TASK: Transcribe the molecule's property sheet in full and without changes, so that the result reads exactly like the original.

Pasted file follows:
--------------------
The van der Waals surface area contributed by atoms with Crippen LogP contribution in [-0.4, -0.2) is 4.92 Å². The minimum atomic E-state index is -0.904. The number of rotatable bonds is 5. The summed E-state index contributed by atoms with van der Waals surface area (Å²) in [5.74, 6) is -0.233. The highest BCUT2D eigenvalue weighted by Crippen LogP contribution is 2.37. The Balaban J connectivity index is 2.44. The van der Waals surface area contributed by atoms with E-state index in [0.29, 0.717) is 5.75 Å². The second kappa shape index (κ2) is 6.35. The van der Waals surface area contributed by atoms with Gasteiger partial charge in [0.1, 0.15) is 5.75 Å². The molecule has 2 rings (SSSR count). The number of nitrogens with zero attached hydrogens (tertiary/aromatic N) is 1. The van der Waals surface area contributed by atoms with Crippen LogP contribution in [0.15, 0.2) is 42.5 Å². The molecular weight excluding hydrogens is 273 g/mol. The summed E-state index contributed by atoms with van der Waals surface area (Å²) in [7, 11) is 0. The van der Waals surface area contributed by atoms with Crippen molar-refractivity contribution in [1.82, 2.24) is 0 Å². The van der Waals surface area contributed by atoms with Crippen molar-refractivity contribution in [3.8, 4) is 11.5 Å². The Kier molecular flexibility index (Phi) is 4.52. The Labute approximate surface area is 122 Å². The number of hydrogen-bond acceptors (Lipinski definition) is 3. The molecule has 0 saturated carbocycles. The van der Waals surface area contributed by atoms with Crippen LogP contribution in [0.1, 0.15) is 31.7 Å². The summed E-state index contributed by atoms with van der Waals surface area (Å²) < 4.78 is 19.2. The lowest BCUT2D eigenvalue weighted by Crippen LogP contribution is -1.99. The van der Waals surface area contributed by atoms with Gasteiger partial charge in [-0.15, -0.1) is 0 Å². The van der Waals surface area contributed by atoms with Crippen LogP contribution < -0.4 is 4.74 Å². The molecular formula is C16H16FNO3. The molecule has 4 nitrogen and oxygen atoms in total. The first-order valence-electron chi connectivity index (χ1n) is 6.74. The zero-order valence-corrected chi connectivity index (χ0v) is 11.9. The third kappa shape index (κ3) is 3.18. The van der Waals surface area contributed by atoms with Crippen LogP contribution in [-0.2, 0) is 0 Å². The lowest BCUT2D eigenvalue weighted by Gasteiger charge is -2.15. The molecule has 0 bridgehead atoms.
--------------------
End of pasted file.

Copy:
The van der Waals surface area contributed by atoms with Crippen LogP contribution in [-0.4, -0.2) is 4.92 Å². The minimum atomic E-state index is -0.904. The number of rotatable bonds is 5. The summed E-state index contributed by atoms with van der Waals surface area (Å²) in [5.74, 6) is -0.233. The highest BCUT2D eigenvalue weighted by Crippen LogP contribution is 2.37. The Balaban J connectivity index is 2.44. The van der Waals surface area contributed by atoms with E-state index in [0.29, 0.717) is 5.75 Å². The second kappa shape index (κ2) is 6.35. The van der Waals surface area contributed by atoms with Gasteiger partial charge in [0.1, 0.15) is 5.75 Å². The molecule has 2 rings (SSSR count). The number of nitrogens with zero attached hydrogens (tertiary/aromatic N) is 1. The van der Waals surface area contributed by atoms with Crippen LogP contribution in [0.15, 0.2) is 42.5 Å². The molecular weight excluding hydrogens is 273 g/mol. The summed E-state index contributed by atoms with van der Waals surface area (Å²) in [7, 11) is 0. The van der Waals surface area contributed by atoms with Crippen molar-refractivity contribution in [1.82, 2.24) is 0 Å². The van der Waals surface area contributed by atoms with Crippen molar-refractivity contribution in [3.8, 4) is 11.5 Å². The Kier molecular flexibility index (Phi) is 4.52. The Labute approximate surface area is 122 Å². The number of hydrogen-bond acceptors (Lipinski definition) is 3. The molecule has 0 saturated carbocycles. The van der Waals surface area contributed by atoms with Crippen LogP contribution in [0.1, 0.15) is 31.7 Å². The summed E-state index contributed by atoms with van der Waals surface area (Å²) < 4.78 is 19.2. The lowest BCUT2D eigenvalue weighted by Crippen LogP contribution is -1.99. The van der Waals surface area contributed by atoms with Gasteiger partial charge in [-0.15, -0.1) is 0 Å². The van der Waals surface area contributed by atoms with Crippen LogP contribution < -0.4 is 4.74 Å². The molecular formula is C16H16FNO3. The molecule has 4 nitrogen and oxygen atoms in total. The first-order valence-electron chi connectivity index (χ1n) is 6.74. The zero-order valence-corrected chi connectivity index (χ0v) is 11.9. The third kappa shape index (κ3) is 3.18. The van der Waals surface area contributed by atoms with Crippen LogP contribution in [-0.2, 0) is 0 Å². The lowest BCUT2D eigenvalue weighted by Gasteiger charge is -2.15. The molecule has 0 bridgehead atoms.